Thursday, May 14, 2009

Book review: Rich Dad's Retire Young Retire Rich by Robert Kiyosaki

Rich Dad’s Retire Young Retire Rich – Robert Kiyosaki

Robert Kiyosaki is the author of the book Rich Dad Poor Dad (I have also reviewed his book Cashflow Quadrant). This is the fifth book he has released under the ‘rich dad’ brand. The basis of this book is explaining how he was able to start with nothing and retire nine years later financially free. The focus is on the different forms of leverage and how you can use them for your benefit. The main message is to expand your ‘context’ or your reality. The last section in the book discusses specific investments such as real estate, paper assets (shares, options) and businesses.
Like the other Rich Dad books, the author contrasts the things his ‘rich dad’ and his ‘poor dad’ have said to him in the past. The focus is on helping you understand that what you believe and say will ultimately determine what type of person you end up as (as in poor, middle class or rich). As the author would say ‘the words became flesh’.

What I gained from reading this book:
I gained so much from the Rich Dad Poor Dad book. Read through that review to see how important I feel it is. This is the third book of his that I have read. He has made some really good points in this book and other points I didn’t agree with. But I did gain from this book. The idea of expanding your context and opening your mind is a powerful one. While I was reading certain chapters I wasn’t too interested in what was being said but after I finished the book I began to notice the truth in the points he made. The examples he made of people not willing to open their mind to possibilities would fit some of my friends perfectly.
I already knew the points he made on shares and options (I studied them at university) so I didn’t learn anything new there but the explanations are well done. This book really does a good job at improving your ‘context’ as the author would say. In other words, it opens your mind to the possibilities of doing things that you would normally never consider.
Although I am not rich yet, I do feel that these books are helping me and improving my future prospects. This book doesn’t look at investment specifics because there are plenty of books on the topic. This book looks at helping you accept that it is possible to get rich (which many people including my friends don’t accept as a possibility).

Introduces people to some basic concepts in shares, real estate and options. The conversational style of writing is easy to understand. The book can really help open your mind to possibilities that many people would never accept. The explanations on the different forms of leverage are very useful in real life.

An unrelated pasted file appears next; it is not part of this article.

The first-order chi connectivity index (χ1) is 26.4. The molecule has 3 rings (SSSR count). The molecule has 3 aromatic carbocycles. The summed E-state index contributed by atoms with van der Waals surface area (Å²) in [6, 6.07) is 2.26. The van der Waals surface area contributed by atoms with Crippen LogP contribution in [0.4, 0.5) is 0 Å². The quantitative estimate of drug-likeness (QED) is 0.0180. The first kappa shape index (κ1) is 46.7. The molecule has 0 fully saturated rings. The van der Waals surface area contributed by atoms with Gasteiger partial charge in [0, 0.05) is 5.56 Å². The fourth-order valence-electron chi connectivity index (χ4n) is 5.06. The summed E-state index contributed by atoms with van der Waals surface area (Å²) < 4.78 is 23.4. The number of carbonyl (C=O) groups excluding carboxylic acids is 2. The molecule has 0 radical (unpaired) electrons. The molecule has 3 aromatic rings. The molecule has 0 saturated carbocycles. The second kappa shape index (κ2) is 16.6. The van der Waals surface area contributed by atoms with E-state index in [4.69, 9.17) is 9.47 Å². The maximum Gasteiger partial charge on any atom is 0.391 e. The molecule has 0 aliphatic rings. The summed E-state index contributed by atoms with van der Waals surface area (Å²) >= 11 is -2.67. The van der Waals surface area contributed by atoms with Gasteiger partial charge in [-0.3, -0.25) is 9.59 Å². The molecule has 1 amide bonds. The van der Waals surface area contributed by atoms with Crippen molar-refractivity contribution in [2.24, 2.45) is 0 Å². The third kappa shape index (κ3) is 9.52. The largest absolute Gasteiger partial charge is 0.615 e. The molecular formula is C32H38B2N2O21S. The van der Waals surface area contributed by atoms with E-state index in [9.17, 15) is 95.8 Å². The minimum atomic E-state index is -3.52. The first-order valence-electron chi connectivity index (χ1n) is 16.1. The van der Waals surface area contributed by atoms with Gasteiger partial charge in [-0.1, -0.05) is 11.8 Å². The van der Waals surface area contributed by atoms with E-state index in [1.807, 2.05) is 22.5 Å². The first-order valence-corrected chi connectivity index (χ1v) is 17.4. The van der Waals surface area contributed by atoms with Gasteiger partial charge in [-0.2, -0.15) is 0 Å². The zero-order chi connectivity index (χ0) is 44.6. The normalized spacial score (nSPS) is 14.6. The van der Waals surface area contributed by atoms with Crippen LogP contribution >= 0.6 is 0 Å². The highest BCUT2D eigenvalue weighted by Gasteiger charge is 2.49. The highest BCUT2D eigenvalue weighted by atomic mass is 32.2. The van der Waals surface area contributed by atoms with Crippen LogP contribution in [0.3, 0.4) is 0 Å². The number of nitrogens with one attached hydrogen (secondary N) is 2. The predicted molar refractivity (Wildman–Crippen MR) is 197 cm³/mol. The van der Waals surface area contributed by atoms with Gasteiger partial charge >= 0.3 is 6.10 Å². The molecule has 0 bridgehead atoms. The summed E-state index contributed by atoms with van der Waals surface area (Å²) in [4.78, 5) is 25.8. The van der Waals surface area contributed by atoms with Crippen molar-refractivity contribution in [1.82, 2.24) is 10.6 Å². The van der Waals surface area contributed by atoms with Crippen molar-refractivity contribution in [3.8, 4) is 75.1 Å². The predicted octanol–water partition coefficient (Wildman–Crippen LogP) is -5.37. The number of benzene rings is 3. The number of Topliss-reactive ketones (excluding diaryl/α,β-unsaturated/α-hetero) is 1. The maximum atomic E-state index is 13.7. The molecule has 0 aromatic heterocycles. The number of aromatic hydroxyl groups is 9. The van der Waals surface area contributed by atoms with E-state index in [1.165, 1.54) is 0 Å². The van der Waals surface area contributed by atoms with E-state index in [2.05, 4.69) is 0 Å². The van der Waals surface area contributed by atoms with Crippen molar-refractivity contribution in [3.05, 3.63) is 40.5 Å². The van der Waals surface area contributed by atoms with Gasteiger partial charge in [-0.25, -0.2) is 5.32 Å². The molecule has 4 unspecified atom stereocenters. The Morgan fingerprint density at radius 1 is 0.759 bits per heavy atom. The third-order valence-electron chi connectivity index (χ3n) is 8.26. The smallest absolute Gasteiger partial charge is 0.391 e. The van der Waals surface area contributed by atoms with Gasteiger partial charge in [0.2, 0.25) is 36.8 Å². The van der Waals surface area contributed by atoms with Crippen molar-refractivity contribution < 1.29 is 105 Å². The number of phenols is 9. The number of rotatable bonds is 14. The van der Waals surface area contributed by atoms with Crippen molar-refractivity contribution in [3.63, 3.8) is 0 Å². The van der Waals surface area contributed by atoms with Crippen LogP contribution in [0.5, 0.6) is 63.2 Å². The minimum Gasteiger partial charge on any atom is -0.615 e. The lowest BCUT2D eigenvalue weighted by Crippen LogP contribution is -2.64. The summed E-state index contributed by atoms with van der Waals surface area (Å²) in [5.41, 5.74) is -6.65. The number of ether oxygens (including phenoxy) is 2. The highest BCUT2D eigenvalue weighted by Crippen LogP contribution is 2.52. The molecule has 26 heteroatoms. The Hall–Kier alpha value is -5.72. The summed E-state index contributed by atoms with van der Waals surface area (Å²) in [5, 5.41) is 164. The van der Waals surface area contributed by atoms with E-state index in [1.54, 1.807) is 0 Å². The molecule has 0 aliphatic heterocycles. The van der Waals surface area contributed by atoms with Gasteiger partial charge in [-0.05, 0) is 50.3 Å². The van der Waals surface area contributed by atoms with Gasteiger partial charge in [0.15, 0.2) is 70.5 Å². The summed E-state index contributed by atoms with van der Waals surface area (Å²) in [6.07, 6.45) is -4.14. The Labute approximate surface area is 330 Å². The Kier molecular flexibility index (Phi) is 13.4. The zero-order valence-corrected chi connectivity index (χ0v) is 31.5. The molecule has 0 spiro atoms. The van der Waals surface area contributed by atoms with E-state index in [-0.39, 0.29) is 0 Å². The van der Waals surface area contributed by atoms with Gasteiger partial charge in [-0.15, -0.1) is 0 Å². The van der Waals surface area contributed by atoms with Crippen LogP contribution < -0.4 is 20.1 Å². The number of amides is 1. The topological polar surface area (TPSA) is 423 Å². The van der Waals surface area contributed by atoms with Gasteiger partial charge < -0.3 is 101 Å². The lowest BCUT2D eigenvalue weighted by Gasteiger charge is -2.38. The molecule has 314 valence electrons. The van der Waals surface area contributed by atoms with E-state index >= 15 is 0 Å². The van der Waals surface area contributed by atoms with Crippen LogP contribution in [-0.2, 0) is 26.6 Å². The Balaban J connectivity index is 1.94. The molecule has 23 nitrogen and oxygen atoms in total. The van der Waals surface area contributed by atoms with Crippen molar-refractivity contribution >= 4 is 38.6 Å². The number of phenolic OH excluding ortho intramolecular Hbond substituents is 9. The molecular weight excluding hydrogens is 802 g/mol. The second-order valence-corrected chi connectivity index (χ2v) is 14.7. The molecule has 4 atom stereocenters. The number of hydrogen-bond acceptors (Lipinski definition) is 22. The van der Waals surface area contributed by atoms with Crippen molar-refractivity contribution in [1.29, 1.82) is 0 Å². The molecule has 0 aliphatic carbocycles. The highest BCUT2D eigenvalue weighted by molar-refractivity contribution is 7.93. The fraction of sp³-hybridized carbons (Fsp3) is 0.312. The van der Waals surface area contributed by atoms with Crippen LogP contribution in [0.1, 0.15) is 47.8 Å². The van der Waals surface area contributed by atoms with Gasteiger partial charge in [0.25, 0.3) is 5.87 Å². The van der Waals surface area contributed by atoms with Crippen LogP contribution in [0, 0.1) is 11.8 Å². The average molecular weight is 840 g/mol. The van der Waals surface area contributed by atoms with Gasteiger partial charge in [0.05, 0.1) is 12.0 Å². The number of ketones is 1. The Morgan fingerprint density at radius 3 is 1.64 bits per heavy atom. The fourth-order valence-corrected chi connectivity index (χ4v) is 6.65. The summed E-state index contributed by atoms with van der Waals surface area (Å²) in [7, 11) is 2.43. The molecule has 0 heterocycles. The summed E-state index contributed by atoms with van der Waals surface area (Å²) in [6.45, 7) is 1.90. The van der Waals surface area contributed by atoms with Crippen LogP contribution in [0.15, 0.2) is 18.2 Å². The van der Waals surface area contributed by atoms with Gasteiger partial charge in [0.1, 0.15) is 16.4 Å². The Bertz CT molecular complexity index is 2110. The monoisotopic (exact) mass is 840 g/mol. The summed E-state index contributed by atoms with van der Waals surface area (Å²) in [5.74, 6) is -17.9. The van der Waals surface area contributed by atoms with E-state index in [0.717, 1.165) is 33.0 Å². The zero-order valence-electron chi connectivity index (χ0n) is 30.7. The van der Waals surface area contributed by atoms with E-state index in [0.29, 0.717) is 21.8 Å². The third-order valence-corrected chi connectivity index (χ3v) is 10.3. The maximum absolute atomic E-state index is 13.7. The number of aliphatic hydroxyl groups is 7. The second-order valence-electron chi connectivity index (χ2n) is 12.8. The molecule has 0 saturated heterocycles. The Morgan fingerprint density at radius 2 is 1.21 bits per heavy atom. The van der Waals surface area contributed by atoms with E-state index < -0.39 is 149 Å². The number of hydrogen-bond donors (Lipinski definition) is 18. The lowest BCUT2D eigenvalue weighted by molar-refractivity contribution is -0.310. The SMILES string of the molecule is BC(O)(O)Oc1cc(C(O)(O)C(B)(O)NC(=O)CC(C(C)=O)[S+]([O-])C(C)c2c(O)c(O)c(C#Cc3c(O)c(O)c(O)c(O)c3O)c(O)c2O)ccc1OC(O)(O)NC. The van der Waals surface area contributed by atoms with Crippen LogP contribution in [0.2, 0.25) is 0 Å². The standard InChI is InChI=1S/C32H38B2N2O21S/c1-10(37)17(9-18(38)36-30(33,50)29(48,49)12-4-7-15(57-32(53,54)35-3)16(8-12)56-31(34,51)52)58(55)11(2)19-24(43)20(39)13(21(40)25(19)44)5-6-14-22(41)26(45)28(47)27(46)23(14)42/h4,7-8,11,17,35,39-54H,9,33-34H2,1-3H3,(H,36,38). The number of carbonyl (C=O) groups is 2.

Some people may not like the use of fairy tales to make points. Others may not like the repetition the author uses. Basically, if you did not like his other books, you won’t like this one. If you haven’t read his other books, I recommend Rich Dad Poor Dad over any others.

Recommended for: Those wanting to be rich or successful
I recommend this book for people who seriously want to be rich or successful one day. I say ‘seriously’ because I know many people who say they want to get rich but won’t do anything about it. If you don’t want to put effort in, this book won’t be useful to you. If on the other hand you really aim to put the effort in to try to get rich, this book (as well as his others) can really put things in perspective.

Genre: Investments and personal finance

Overall rating: 7 out of 10 stars

Australians can buy the book by clicking the picture below:

Rich Dad's Retire Young, Retire Rich: How to Get Rich Quickly and Stay Rich Forever!

Where to from here:
If you are interested in reading other books by Robert Kiyosaki, I have reviewed other ones here:
Rich Dad Poor Dad
Cashflow Quadrant
Why we want you to be rich by Robert Kiyosaki and Donald Trump

On the other hand, you may want to consider reading books looking at ways millionaires become rich:
The millionaire next door by Thomas Stanley and William Danko
Ten roads to riches by Ken Fisher

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